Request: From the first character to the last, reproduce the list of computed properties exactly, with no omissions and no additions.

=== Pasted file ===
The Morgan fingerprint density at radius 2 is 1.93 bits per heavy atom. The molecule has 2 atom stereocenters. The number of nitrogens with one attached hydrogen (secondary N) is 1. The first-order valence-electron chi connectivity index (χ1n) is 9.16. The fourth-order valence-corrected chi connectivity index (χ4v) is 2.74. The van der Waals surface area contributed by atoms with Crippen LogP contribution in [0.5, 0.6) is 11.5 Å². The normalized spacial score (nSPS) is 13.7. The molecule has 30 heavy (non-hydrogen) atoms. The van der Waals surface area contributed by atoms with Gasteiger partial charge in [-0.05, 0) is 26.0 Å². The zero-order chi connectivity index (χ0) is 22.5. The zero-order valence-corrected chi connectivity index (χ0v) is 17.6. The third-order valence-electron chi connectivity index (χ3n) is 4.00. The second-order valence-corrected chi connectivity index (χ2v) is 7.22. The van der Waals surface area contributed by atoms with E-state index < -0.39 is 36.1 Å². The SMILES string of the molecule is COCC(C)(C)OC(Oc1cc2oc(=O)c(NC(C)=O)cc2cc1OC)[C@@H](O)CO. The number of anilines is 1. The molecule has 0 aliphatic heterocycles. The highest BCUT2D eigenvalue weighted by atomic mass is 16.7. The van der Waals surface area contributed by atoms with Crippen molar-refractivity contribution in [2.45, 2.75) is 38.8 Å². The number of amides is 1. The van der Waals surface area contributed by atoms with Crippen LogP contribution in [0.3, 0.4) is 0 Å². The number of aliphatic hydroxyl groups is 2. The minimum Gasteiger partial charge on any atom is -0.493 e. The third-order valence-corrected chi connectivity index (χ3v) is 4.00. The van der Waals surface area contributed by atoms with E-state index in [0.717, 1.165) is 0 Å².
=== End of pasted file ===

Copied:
The Morgan fingerprint density at radius 2 is 1.93 bits per heavy atom. The molecule has 2 atom stereocenters. The number of nitrogens with one attached hydrogen (secondary N) is 1. The first-order valence-electron chi connectivity index (χ1n) is 9.16. The fourth-order valence-corrected chi connectivity index (χ4v) is 2.74. The van der Waals surface area contributed by atoms with Crippen LogP contribution in [0.5, 0.6) is 11.5 Å². The normalized spacial score (nSPS) is 13.7. The molecule has 30 heavy (non-hydrogen) atoms. The van der Waals surface area contributed by atoms with Gasteiger partial charge in [-0.05, 0) is 26.0 Å². The zero-order chi connectivity index (χ0) is 22.5. The zero-order valence-corrected chi connectivity index (χ0v) is 17.6. The third-order valence-electron chi connectivity index (χ3n) is 4.00. The second-order valence-corrected chi connectivity index (χ2v) is 7.22. The van der Waals surface area contributed by atoms with E-state index < -0.39 is 36.1 Å². The SMILES string of the molecule is COCC(C)(C)OC(Oc1cc2oc(=O)c(NC(C)=O)cc2cc1OC)[C@@H](O)CO. The number of anilines is 1. The molecule has 0 aliphatic heterocycles. The highest BCUT2D eigenvalue weighted by atomic mass is 16.7. The van der Waals surface area contributed by atoms with Crippen molar-refractivity contribution in [2.45, 2.75) is 38.8 Å². The number of amides is 1. The van der Waals surface area contributed by atoms with Crippen LogP contribution in [0.3, 0.4) is 0 Å². The number of aliphatic hydroxyl groups is 2. The minimum Gasteiger partial charge on any atom is -0.493 e. The third-order valence-corrected chi connectivity index (χ3v) is 4.00. The van der Waals surface area contributed by atoms with E-state index in [0.717, 1.165) is 0 Å².